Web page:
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Siamak Yousefi, Tobias Elze, Louis Pasquale, Osamah Saeedi, Mengyu Wang, Lucy Shen, Sara Wellik, C Gustavo De Moraes, Jonathan S Myers, Michael V Boland; Clinical utility of the artificial intelligence enabled dashboard for glaucoma monitoring. Invest. Ophthalmol. Vis. Sci. 2020;61(7):4526.
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© ARVO (1962-2015); The Authors (2016-present)
To validate an artificial intelligence enabled dashboard for monitoring glaucoma using automated visual field (VF) tests
We developed the initial dashboard using 13,231 cross-sectional VF tests and applied principal component analysis (PCA) and t-distributed stochastic neighbor embedding (tSNE) to extract global and local characteristics of the patterns of VF loss (Yousefi et al., Image and Vision Computing New Zealand; IVCNZ, 2018:1-6). To validate the dashboard and investigate its clinical utility, we used VF sequences from two independent datasets. The first dataset included 133 eyes of glaucoma patients (each with 10 VF tests collected every week over 10 consecutive weeks) at Moorfields Eye Hospital, London, UK, that were likely stable in such a short time. The second dataset included 154 eyes of glaucoma patients (average 9.3 tests) from the Glaucoma Research Network (GRN) with a consensus by six different algorithms that they were progressing. We projected the sequences of VFs of the eyes in these benchmark datasets and computed the specificity (using Moorfields dataset; Fig. 1) and sensitivity (using GRN dataset; Fig. 2) of the dashboard based on the trajectory direction towards glaucoma worsening and its length.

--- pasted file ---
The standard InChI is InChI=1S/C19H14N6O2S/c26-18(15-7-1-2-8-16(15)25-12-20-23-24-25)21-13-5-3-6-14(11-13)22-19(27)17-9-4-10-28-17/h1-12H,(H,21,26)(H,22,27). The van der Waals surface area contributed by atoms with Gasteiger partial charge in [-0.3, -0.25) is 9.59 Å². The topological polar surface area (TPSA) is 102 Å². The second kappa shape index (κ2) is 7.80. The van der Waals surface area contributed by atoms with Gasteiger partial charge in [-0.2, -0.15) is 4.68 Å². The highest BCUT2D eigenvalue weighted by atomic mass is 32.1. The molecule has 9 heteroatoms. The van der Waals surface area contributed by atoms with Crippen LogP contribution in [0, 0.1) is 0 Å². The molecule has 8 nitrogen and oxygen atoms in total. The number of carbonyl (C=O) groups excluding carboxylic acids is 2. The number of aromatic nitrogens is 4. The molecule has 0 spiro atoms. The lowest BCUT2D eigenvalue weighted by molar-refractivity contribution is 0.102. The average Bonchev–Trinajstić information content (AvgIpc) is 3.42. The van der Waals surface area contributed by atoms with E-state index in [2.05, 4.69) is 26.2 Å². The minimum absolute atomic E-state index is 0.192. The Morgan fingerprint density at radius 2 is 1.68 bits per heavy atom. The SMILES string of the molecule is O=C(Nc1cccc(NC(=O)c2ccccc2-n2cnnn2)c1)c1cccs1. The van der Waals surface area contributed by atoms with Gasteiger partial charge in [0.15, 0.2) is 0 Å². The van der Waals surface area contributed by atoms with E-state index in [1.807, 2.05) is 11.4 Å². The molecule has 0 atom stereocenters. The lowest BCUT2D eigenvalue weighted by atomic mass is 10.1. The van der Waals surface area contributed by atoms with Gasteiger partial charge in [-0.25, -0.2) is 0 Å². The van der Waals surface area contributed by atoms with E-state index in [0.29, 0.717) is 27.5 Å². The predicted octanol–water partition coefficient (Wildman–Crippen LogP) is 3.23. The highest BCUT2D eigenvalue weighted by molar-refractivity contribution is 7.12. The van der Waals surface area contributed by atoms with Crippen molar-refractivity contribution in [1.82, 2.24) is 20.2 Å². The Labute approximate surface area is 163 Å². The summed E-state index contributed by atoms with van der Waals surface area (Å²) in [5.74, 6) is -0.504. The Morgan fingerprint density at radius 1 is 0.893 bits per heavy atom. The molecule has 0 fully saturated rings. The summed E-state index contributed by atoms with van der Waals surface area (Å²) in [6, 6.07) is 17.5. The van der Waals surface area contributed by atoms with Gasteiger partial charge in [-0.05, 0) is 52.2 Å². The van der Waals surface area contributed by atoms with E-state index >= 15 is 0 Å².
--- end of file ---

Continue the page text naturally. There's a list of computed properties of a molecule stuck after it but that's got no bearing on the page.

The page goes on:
A total of 125 eyes from the Moorfields benchmark dataset with confirmed non-progression consistently represented no progression on the dashboard, equivalent to specificity of 94%. A total of 119 eyes from GRN with confirmed progression consistently represented progression on the dashboard, equivalent to sensitivity of 77%.
We validated the clinical utility of the artificial intelligence enabled dashboard for glaucoma monitoring using longitudinal VFs from independent datasets. The dashboard had an excellent specificity and reasonable sensitivity. The proposed dashboard could be useful in clinical practice and glaucoma research for monitoring glaucoma on a user-friendly screen.
This is a 2020 ARVO Annual Meeting abstract.
Figure 1. VF sequences of 133 stable eyes were tracked on dashboard. Red color indicates likely progression, blue represents possibly progression (borderline), and black indicates no progression. Green circles represent the first visit of the patient.
Figure 2. VF sequences of 154 eyes with consensus on progression based on six different algorithms were tracked and presented on the dashboard.
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